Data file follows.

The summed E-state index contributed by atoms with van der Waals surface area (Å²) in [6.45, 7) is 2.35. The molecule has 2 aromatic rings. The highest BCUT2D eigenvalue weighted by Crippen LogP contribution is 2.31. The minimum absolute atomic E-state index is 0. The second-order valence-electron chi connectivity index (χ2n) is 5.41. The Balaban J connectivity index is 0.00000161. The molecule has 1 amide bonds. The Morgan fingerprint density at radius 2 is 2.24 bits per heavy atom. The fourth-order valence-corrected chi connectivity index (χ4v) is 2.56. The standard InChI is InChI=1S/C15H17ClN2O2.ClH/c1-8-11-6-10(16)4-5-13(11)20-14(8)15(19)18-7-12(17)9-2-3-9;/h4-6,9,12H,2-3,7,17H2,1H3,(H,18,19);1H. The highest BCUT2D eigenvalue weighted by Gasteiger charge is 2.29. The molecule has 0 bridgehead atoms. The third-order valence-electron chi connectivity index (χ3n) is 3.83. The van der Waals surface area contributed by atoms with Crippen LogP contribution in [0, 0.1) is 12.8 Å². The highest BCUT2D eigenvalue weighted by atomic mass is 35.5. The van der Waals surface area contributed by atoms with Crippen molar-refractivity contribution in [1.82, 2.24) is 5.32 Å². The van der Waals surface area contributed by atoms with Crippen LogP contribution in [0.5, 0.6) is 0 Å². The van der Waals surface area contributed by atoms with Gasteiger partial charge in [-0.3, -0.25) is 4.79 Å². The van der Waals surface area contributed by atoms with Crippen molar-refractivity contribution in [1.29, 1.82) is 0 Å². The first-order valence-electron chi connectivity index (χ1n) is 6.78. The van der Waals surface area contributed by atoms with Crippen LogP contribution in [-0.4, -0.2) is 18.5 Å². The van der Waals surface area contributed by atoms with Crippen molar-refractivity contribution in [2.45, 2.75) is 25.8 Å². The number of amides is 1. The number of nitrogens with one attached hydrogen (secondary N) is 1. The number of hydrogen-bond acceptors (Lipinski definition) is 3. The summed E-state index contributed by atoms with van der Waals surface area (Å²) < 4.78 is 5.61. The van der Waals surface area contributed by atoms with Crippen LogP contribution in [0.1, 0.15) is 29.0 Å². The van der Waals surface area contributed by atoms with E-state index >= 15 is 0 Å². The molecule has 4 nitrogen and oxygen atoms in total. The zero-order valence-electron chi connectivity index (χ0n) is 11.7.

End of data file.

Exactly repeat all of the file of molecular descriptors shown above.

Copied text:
The summed E-state index contributed by atoms with van der Waals surface area (Å²) in [6.45, 7) is 2.35. The molecule has 2 aromatic rings. The highest BCUT2D eigenvalue weighted by Crippen LogP contribution is 2.31. The minimum absolute atomic E-state index is 0. The second-order valence-electron chi connectivity index (χ2n) is 5.41. The Balaban J connectivity index is 0.00000161. The molecule has 1 amide bonds. The Morgan fingerprint density at radius 2 is 2.24 bits per heavy atom. The fourth-order valence-corrected chi connectivity index (χ4v) is 2.56. The standard InChI is InChI=1S/C15H17ClN2O2.ClH/c1-8-11-6-10(16)4-5-13(11)20-14(8)15(19)18-7-12(17)9-2-3-9;/h4-6,9,12H,2-3,7,17H2,1H3,(H,18,19);1H. The highest BCUT2D eigenvalue weighted by Gasteiger charge is 2.29. The molecule has 0 bridgehead atoms. The third-order valence-electron chi connectivity index (χ3n) is 3.83. The van der Waals surface area contributed by atoms with Crippen LogP contribution in [0, 0.1) is 12.8 Å². The highest BCUT2D eigenvalue weighted by atomic mass is 35.5. The van der Waals surface area contributed by atoms with Crippen molar-refractivity contribution in [1.82, 2.24) is 5.32 Å². The van der Waals surface area contributed by atoms with Crippen LogP contribution in [0.5, 0.6) is 0 Å². The van der Waals surface area contributed by atoms with Gasteiger partial charge in [-0.3, -0.25) is 4.79 Å². The van der Waals surface area contributed by atoms with Crippen molar-refractivity contribution in [1.29, 1.82) is 0 Å². The first-order valence-electron chi connectivity index (χ1n) is 6.78. The van der Waals surface area contributed by atoms with Crippen LogP contribution in [-0.4, -0.2) is 18.5 Å². The van der Waals surface area contributed by atoms with Crippen molar-refractivity contribution in [2.45, 2.75) is 25.8 Å². The number of amides is 1. The number of nitrogens with one attached hydrogen (secondary N) is 1. The number of hydrogen-bond acceptors (Lipinski definition) is 3. The summed E-state index contributed by atoms with van der Waals surface area (Å²) < 4.78 is 5.61. The van der Waals surface area contributed by atoms with Crippen LogP contribution in [0.1, 0.15) is 29.0 Å². The van der Waals surface area contributed by atoms with E-state index >= 15 is 0 Å². The molecule has 4 nitrogen and oxygen atoms in total. The zero-order valence-electron chi connectivity index (χ0n) is 11.7.